11 October 2010


While I'm on the topic of favorite mags, I thought to mention Rich Owen's Damn the Caesars, which, like P-QUEUE, also features real editorial vision with careful design and lengthy single-author-selections (and is coincidentally also a Buffalo rag (or was a Buffalo rag until very recently)). I guess I'm puzzling through the great divide between editor and compiler--that magazine culture nowadays thrives on the very principals poets generally abhor: like, say, the market-driven impulse to fill the page with as many heads as possible despite deep and often antagonistic aesthetic difference; that more and faster and cheaper are generally better...

For me, reading DTC means studying it's editor's obsessions through a carefully orchestrated conversation/argument/song. The magazine often features large, uninterrupted swatches of transcontinental voices, often with a single chapbook length feature wedged down the center in grey text-stock. Last issue (#5) featured tons of great stuff from Roberto Tejada, Stephen Collis, Kaia Sand, and Alan Halsey, with a forty-page feature by Tyrone Williams (!) and a twenty-four-page feature by Brenda Iijima. AND THEN, as if that weren't enough, we get a lengthy interview between Tyrone and Brenda where, among other choice cuts, Brenda exclaims:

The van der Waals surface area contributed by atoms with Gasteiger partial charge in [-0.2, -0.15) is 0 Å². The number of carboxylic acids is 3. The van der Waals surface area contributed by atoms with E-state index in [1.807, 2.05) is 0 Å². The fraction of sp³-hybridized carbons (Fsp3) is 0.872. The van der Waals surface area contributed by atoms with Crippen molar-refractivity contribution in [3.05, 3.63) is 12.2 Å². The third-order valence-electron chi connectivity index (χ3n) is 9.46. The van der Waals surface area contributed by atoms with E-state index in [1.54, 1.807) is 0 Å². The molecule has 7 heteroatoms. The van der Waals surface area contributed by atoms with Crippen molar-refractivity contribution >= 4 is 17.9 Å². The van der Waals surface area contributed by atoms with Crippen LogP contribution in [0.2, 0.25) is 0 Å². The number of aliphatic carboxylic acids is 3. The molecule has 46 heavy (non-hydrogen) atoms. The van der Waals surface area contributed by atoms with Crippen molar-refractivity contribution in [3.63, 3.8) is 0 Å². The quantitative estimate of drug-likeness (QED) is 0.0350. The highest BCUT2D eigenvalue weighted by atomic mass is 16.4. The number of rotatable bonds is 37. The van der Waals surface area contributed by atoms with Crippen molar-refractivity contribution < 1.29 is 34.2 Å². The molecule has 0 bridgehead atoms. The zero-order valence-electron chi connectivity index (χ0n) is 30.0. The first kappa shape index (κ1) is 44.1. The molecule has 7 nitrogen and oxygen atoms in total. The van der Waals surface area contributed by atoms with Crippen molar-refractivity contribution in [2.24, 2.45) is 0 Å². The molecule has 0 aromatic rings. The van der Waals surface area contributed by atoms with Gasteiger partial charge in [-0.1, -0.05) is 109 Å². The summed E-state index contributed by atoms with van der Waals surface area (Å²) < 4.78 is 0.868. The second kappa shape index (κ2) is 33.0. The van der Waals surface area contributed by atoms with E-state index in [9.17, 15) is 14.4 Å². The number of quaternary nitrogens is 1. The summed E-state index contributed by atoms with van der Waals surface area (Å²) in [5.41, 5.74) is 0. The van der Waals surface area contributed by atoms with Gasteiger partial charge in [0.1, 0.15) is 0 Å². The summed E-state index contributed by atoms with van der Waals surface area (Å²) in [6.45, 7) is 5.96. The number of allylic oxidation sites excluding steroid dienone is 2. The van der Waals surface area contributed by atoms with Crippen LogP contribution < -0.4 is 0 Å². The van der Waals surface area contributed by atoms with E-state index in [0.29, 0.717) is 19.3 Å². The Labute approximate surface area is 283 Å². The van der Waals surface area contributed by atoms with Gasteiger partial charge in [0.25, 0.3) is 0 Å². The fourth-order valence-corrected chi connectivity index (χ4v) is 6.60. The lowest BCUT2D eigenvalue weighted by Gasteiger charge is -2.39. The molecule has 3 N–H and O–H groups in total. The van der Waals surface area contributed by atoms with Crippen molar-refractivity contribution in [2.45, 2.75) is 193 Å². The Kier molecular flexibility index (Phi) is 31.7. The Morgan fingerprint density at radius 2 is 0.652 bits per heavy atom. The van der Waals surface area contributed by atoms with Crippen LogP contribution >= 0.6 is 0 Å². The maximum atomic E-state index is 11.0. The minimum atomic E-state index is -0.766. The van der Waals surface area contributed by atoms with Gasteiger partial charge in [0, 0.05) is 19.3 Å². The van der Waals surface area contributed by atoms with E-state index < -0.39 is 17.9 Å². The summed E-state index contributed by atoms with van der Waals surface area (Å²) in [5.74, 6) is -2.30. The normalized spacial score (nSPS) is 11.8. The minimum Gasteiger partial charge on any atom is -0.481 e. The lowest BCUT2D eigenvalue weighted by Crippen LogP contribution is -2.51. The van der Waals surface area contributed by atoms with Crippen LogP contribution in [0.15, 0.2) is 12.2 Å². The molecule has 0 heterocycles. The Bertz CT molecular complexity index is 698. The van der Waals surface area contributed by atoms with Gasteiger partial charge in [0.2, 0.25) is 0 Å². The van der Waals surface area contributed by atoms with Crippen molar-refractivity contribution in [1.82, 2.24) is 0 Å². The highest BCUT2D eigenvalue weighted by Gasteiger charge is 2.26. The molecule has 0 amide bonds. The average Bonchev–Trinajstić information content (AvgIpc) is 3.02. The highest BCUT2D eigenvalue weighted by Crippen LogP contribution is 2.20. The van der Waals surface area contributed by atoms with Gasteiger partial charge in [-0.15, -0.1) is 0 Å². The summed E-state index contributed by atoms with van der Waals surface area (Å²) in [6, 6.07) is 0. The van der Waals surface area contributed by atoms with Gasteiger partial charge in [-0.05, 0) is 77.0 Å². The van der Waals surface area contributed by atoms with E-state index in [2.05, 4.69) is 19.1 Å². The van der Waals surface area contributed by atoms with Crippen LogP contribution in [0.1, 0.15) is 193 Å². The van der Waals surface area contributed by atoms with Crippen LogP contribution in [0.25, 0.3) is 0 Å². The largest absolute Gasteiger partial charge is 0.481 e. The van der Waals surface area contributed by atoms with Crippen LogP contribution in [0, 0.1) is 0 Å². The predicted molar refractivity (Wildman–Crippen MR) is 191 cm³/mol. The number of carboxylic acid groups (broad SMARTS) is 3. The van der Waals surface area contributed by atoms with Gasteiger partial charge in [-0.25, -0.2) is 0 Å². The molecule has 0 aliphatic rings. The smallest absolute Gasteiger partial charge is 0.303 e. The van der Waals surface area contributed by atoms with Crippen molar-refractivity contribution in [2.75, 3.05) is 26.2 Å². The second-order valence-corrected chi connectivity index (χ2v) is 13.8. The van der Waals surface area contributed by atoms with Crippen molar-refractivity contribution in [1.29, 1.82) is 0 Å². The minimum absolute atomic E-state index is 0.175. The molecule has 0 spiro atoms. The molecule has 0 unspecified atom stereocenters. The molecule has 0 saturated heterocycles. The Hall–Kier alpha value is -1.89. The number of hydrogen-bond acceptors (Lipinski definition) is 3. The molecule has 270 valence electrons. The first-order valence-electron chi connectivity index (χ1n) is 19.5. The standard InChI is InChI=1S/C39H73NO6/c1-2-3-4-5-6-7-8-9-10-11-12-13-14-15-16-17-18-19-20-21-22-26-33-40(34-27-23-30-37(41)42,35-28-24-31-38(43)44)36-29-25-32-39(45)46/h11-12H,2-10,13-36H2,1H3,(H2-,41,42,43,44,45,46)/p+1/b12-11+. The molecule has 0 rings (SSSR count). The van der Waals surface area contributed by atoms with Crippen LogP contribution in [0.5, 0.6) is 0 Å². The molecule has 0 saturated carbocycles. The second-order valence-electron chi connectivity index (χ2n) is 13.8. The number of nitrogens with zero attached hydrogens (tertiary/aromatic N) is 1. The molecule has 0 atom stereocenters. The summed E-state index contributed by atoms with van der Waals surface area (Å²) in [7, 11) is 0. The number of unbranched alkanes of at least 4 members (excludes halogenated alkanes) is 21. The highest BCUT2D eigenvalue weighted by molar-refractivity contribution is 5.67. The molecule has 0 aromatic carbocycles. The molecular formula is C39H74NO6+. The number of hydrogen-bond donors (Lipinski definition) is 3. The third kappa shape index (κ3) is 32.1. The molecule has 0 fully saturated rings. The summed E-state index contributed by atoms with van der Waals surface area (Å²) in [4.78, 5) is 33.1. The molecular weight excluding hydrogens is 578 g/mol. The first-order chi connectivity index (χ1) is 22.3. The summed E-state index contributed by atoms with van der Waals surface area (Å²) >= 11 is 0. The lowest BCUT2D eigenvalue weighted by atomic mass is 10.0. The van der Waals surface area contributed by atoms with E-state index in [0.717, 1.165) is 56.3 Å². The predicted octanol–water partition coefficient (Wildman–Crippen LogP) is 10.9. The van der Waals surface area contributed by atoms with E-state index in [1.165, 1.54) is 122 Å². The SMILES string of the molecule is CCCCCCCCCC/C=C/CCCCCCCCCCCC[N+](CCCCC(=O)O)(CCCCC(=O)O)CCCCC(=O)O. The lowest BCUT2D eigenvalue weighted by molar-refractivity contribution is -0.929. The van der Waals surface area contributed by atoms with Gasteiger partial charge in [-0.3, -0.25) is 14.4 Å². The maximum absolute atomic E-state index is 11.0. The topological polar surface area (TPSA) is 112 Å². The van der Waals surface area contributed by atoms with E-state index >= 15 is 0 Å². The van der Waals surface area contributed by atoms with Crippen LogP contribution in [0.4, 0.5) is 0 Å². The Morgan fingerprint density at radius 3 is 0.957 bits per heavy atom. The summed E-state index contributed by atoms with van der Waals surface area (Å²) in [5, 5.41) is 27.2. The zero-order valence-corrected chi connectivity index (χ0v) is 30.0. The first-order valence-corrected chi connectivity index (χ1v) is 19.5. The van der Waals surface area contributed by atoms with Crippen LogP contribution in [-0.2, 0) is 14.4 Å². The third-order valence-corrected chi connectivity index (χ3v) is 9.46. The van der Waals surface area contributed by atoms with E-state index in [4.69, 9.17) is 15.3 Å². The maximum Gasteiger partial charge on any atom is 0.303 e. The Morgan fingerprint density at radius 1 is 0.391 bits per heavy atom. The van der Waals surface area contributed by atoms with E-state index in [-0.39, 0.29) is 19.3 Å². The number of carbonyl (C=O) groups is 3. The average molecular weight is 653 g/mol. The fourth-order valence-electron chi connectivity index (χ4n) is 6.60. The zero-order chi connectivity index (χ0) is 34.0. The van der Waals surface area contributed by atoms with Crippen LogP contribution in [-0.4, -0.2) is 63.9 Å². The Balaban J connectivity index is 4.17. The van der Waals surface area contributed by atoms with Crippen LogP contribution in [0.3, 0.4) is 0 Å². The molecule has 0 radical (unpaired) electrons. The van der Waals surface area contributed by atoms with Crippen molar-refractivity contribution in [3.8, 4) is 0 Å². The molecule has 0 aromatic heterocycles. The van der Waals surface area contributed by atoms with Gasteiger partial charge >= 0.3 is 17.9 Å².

"I think that line about the peaceable life of rabbits might be the one faded button on the rotting garment that is romanticism in that opening sequence from Remembering Animals. Romanticism quickly morphs into expressionism. Several lines into that poem a commando instructor disembowels a rabbit and flings the organs onto the students in a classic desensitizing exercise used by marines in training during the Vietnam War--thus the title: Rabbit Lesson..."

So there's that. But also, besides these generous lengthy selections, Rich writes amazing editorials, a detail of the Modernist "little magazine" sorely missing in the current glut of dime-a-dozen "author showcases." The compiler can't write an editorial, because the complier is missing the very frame that allows editorializing at all. Check out what Rich does with frames here (click to enlarge):

DTC's current issue features all kinds of interesting contributions including an essay by Dennis Tedlock reexamining the relationship between Language writing and his seminal ethnopoetic mag Alcheringa and a feature on Allen Fisher's visual work. We also get a bunch of Mike Baskinski, Keston Sutherland, Carrie Etter, etc. etc. A must have. Pick it up here.

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